Physical Training for an Extended Canoe Trip

 ***Note from ENO: As a co-sponsor, we will be following Trevor’s adventure on the Alabama Scenic River Trail over the next few months. This is the second chapter of his story***

 

By Trevor Clark

The last time I went on a prolonged canoe trip with multiple portages was over 10 years ago. I consider myself to be in decent physical shape; I’m active outdoors on the weekends and I have great stamina. However, like many people these days, my work is sedentary and largely spent at a computer. Overtime, this takes a great toll on your body. I realized I needed to train to meet the challenges of this trip and avoid injuring myself or irritating the hardware in my back.

Physical Requirements

When preparing for a long trip such as this it is important to perform an honest assessment of both your current level of physical fitness and the physical requirements of the trip. I started planning for this trip by assessing what canoeing 631 miles over two months would entail. All day paddling is about endurance and having a strong muscle platform. Paddling a canoe largely involves the upper body muscles and core muscles. On full paddle days I could be burning anywhere from 4,000 – 6,000 calories a day. I will be portaging (walking) around 6 dams and I will need to be able to carry a 90lb, 15’8” two man canoe on my shoulders for up to a mile at a time (one portage is  much longer than this). I also need to be able to carry an 80lb waterproof back pack

Gym Training

If you are like me and not certain where to start at the gym, a great way to get started is to go to a trainer for a couple of sessions. Have them develop a workout routine specific to your needs. Lucky for me, my housemate is a gym rat and a Naturopathic Doctor. She helped me to develop upper and lower body work outs to get me started. As my training progressed I then met with a trainer to adjust my routine.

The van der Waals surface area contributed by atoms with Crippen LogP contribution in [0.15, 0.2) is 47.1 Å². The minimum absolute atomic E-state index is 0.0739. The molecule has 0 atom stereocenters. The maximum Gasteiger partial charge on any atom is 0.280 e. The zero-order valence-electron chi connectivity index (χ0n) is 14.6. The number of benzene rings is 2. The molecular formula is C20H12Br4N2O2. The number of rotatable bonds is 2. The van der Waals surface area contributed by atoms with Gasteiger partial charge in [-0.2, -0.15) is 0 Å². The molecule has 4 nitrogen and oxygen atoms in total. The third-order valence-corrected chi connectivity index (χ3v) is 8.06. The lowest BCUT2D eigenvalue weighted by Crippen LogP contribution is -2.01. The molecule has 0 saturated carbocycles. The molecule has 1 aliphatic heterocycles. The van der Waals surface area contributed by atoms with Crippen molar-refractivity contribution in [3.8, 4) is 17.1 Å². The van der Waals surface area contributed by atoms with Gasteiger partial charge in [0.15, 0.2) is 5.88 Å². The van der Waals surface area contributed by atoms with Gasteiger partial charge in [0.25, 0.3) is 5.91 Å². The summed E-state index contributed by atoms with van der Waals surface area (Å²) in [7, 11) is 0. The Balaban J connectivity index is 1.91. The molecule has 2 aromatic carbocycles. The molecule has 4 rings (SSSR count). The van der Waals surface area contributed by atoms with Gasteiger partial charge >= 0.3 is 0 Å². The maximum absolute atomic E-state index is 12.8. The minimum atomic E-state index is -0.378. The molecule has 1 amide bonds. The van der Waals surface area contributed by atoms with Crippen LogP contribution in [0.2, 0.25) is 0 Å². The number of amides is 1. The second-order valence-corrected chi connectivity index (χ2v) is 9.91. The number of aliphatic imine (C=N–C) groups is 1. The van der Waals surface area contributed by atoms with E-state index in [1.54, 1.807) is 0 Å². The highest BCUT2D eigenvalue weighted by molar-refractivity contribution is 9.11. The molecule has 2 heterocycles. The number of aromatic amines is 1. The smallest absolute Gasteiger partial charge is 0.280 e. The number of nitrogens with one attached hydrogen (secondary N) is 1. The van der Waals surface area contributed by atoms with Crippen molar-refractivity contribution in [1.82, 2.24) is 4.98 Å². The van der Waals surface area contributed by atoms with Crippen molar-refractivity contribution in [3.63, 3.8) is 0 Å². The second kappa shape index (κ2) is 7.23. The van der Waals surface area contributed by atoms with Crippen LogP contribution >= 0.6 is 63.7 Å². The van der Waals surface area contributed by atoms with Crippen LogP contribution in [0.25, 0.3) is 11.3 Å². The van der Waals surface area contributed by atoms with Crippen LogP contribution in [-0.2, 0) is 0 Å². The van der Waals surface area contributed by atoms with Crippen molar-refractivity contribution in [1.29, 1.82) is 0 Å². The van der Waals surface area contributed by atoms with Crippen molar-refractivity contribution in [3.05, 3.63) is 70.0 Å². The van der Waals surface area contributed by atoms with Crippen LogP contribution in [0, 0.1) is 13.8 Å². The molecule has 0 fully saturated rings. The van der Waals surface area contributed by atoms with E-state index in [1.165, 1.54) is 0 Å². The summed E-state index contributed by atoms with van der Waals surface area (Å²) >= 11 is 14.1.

I utilize machines and free weights for my upper and lower body weight training. It is important to get a dynamic exercise using both. Using just machines can lead to a static exercise routine; which means your muscle building will not translate very well into real world lifting situations. Involving free weights enables you to work on whole body muscle stabilization (aka you work out secondary and tertiary muscle groups as well as your targeted muscles). On my upper body days I specifically do free weight exercises targeting muscles to help me better increase my range of motion.

I also start every work out with an intense cardio session. I aim to burn 700 – 1000 calories per cardio session. I cross train using an elliptical and a stationary bike. Cardio is essential to my plan for several reasons. Thanks in large part to my sedentary work, I have put on some pounds. As of the writing of this article I have shed just over 50lbs so far. I have also been building endurance from increasing the resistance in my cardio exercises. Burning this many calories gives me a testing ground for blood sugar control and insulin adjustments. This helps me to see how intense exercise sessions affect my body’s response to long lasting and short lasting insulin. I then use this data to figure out dose adjustments.

Real World Training

My biggest concern here is all the weight I have to carry on my shoulders during portages. If I do it in one walk I will potentially be carrying a total of 170lbs. I have been practicing my canoe lifting and carrying technique. I used this video specifically to work on my technique. I have been carrying my canoe around the neighborhood gradually increasing the distance I walk. I walk with my back pack and life vest on to simulate what I will be doing on the trip. Over time I have been adding water to jugs in my backpack to add weight. I’m currently carrying 40lbs in my pack. I am working my way towards 80lbs in my pack while carrying my canoe.

 

Want to read more about Trevor? Check out his introduction here!